Dive The Irrakandy Ship Wreck (the SS Ava?) (www.DiveSriLanka.com)
Irrakkandy, Trincomalee
By Dharshana Jayawardena.

Depth: 9.5 to 11 Meters.

What was this ship? Who owned it? Where was it heading? How long ago did it sink? No mortal soul knows... What tragedy befell this mysterious vessel? How many souls were damned to the depths? Alas! The truth is as lost as the ship we see before us.

Welcome to the Unknown Ship Wreck off the coast of Nilavali Trinco. The wreck lies beneath 12 M of shallow seas about 40 minutes on boat from the Nilavali Beach Hotel. Locals call this the Irrakandy Ship Wreck.

What we do know is that this is a beautiful dive site. The propeller and the engine remains indicate that this was a coal steamer most probably of British origin. The ship is hardly recognizable but the ravages of the ages have created enough nooks and crannies in the wreck to attract a plethora of ocean denizens including large Groupers, Morays, Octopus shoals of Snapper and Trevally.

In it's prime this would have been a beautiful ship. One can imagine the pride of the captain as he set sail across the seven seas.

Local fisherman say that he ("Kappiththa") still watches over the wreck in some form and manner. Often as a large Long fin Batfish (Platax tiera) which we were fortunate to capture on film (See Below). This was a curious creature indeed. It inspected all the divers one by one and disappeared into the gloom.

They say a captain leaves a doomed ship the last. Looks like this captain has no such intentions. In life or in death...

Top Left: Colorful coral is abundant around the rocky terrain that surrounds the ship.

Top: A mast of the ship leans precariously over the chasm of time

Left: Away from the metallic clutter of the ship, a beautiful sand garden awaits us.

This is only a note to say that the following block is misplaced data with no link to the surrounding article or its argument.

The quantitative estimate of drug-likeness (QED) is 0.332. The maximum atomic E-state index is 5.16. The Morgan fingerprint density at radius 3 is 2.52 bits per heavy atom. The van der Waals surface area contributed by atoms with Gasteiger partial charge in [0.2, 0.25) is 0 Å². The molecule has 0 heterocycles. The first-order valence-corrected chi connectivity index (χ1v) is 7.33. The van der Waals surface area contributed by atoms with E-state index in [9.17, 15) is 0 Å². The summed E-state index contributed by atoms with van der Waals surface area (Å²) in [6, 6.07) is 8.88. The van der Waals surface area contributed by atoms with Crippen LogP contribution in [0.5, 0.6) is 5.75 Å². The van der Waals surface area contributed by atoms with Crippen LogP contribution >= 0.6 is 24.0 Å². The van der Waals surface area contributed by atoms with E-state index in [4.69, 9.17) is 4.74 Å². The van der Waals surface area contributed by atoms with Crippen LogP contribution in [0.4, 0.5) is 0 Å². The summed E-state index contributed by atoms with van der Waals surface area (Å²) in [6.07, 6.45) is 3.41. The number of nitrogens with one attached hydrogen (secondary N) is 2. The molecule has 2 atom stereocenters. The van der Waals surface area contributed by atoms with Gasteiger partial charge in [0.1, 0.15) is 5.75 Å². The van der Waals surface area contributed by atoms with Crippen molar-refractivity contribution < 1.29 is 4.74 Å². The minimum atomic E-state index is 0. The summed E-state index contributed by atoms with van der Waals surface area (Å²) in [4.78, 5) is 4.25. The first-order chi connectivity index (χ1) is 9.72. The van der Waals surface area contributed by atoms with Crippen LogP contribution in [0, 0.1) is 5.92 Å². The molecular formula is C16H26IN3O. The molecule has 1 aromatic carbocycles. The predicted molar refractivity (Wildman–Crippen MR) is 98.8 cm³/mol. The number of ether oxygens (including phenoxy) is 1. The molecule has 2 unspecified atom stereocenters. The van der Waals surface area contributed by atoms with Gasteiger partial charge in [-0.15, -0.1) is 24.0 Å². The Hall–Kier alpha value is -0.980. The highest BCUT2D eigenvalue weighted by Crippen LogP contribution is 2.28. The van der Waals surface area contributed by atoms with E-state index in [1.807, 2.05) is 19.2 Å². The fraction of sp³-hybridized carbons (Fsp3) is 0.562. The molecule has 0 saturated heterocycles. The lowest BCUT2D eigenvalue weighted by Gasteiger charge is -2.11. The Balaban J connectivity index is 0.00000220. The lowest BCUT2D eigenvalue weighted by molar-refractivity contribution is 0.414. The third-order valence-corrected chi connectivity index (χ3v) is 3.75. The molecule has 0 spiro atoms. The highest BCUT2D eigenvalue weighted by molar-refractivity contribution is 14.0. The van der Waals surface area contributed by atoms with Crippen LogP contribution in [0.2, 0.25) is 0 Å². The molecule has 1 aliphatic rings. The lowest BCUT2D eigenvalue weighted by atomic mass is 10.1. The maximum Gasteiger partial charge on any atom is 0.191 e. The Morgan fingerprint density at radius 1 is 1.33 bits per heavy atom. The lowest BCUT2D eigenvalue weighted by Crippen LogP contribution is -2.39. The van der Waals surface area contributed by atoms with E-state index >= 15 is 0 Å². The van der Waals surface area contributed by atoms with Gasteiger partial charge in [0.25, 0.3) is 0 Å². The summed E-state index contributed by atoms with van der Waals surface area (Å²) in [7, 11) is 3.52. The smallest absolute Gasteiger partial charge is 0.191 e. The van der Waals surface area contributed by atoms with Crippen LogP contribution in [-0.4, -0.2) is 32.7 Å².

Bottom Left: What would have once been an entrance to a cargo hold is now a doorway of refuge for many denizens of the deep.

Bottom Right: Dwelling within shadowy remains of the ships slowly rotting carcass are millions and millions of Glass Fish (Bulls Eyes).

Welcome to the Little Garden at the Engine Block!

This is not to be missed! Lying atop what appears to be a huge square contraption is a beautiful garden of Sea Anemone's and a healthy citizenship of various types of Anemonefish and other Damsels.

Top Left: The Little Garden with Clarks Anemonefish photographed last year (July 2003).

Top, Left and Bottom Left: We were happy to sea the Anemones and the fish still thriving in the same location this season (June 2004)

It's so entertaining to see the little fish flying over their little city!

Bottom Right: Various types of Coral thrives on a fallen boom.

Top: The tantalizing first glimpse of the Great Captain, perhaps woken from a great slumber and summoned to inspect this latest intrusion into his (Middle:) sacrosanct domain. Right: Having gently brushed us all with his long fins, the Captain departs and disappears into the dark gloom, feeling safe with the knowledge that his ship is in no danger... This is indeed the largest Batfish we have ever seen in anywhere.

Bottom Left: A school of Bullseyes march east in a very determined pace.

Bottom Right: Moray Eels are in great abundance inside the wreck seeking refuge as well as concealment to pounce on unsuspecting prey.

Top Left: A Sea Slug of sorts on slow march across the rusted terrain.

Top Middle: What looks like a prized crown is but a sponge coral growth on a rusted cylinder

Top Right: A Saw Tooth Feather Star adorns the top of a circular crevice that is home to a family of butterfly fish.

Left: Deadly Beauty. A Crown-of-thorns on a insidious march, sucking in the live layer of coral from it's underbelly and leaving vast swathes of waste land in it's wake.

Bottom Left: An inquisitive Grouper keeps an watchful eye. Is this the new manifestation of the captain? For see we did not, much to our sorrow, the graceful Long Fin Batfish of the yesteryear.

Bottom Right: Large patches of coral feed many species of fish.

Left: Soldierfish on the prowl in and around the wreck.

Top: One of many types of beautiful Star Fish one can find resting on the coral bed alongside the ship wreck

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Photo Credits: (c) www.DiveSriLanka.com